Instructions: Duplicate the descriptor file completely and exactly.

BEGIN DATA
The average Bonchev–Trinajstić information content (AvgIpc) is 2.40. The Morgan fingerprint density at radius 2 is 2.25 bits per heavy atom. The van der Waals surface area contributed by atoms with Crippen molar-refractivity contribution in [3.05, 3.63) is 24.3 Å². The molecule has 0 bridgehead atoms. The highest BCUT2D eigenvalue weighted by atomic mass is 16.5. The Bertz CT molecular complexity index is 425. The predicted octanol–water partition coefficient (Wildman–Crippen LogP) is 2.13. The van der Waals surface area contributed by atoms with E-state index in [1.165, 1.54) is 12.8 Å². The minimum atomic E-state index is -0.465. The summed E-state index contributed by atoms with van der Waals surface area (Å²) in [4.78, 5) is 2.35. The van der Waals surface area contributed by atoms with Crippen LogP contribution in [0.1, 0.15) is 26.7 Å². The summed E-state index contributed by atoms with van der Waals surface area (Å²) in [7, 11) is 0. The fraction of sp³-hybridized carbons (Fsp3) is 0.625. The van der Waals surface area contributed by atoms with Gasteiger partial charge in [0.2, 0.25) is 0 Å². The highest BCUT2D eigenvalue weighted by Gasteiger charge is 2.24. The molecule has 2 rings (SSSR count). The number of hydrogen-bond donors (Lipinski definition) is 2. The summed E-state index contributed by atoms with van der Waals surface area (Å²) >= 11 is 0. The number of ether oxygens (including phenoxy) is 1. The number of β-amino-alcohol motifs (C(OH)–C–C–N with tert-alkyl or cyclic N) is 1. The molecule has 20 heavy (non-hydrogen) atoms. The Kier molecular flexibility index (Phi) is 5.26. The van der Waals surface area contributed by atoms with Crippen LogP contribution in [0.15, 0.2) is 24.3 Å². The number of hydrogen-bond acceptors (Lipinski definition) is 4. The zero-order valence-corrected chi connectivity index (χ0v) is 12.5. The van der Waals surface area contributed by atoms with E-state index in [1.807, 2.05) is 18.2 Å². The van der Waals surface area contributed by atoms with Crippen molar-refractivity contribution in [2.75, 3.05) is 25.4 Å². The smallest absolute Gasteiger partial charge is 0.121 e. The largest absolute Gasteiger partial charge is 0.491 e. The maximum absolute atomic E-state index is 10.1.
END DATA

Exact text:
The average Bonchev–Trinajstić information content (AvgIpc) is 2.40. The Morgan fingerprint density at radius 2 is 2.25 bits per heavy atom. The van der Waals surface area contributed by atoms with Crippen molar-refractivity contribution in [3.05, 3.63) is 24.3 Å². The molecule has 0 bridgehead atoms. The highest BCUT2D eigenvalue weighted by atomic mass is 16.5. The Bertz CT molecular complexity index is 425. The predicted octanol–water partition coefficient (Wildman–Crippen LogP) is 2.13. The van der Waals surface area contributed by atoms with E-state index in [1.165, 1.54) is 12.8 Å². The minimum atomic E-state index is -0.465. The summed E-state index contributed by atoms with van der Waals surface area (Å²) in [4.78, 5) is 2.35. The van der Waals surface area contributed by atoms with Crippen LogP contribution in [0.1, 0.15) is 26.7 Å². The summed E-state index contributed by atoms with van der Waals surface area (Å²) in [7, 11) is 0. The fraction of sp³-hybridized carbons (Fsp3) is 0.625. The van der Waals surface area contributed by atoms with Gasteiger partial charge in [0.2, 0.25) is 0 Å². The highest BCUT2D eigenvalue weighted by Gasteiger charge is 2.24. The molecule has 2 rings (SSSR count). The number of hydrogen-bond donors (Lipinski definition) is 2. The summed E-state index contributed by atoms with van der Waals surface area (Å²) >= 11 is 0. The number of ether oxygens (including phenoxy) is 1. The number of β-amino-alcohol motifs (C(OH)–C–C–N with tert-alkyl or cyclic N) is 1. The molecule has 20 heavy (non-hydrogen) atoms. The Kier molecular flexibility index (Phi) is 5.26. The van der Waals surface area contributed by atoms with Crippen LogP contribution in [0.15, 0.2) is 24.3 Å². The number of hydrogen-bond acceptors (Lipinski definition) is 4. The zero-order valence-corrected chi connectivity index (χ0v) is 12.5. The van der Waals surface area contributed by atoms with E-state index in [1.807, 2.05) is 18.2 Å². The van der Waals surface area contributed by atoms with Crippen molar-refractivity contribution in [2.75, 3.05) is 25.4 Å². The smallest absolute Gasteiger partial charge is 0.121 e. The largest absolute Gasteiger partial charge is 0.491 e. The maximum absolute atomic E-state index is 10.1.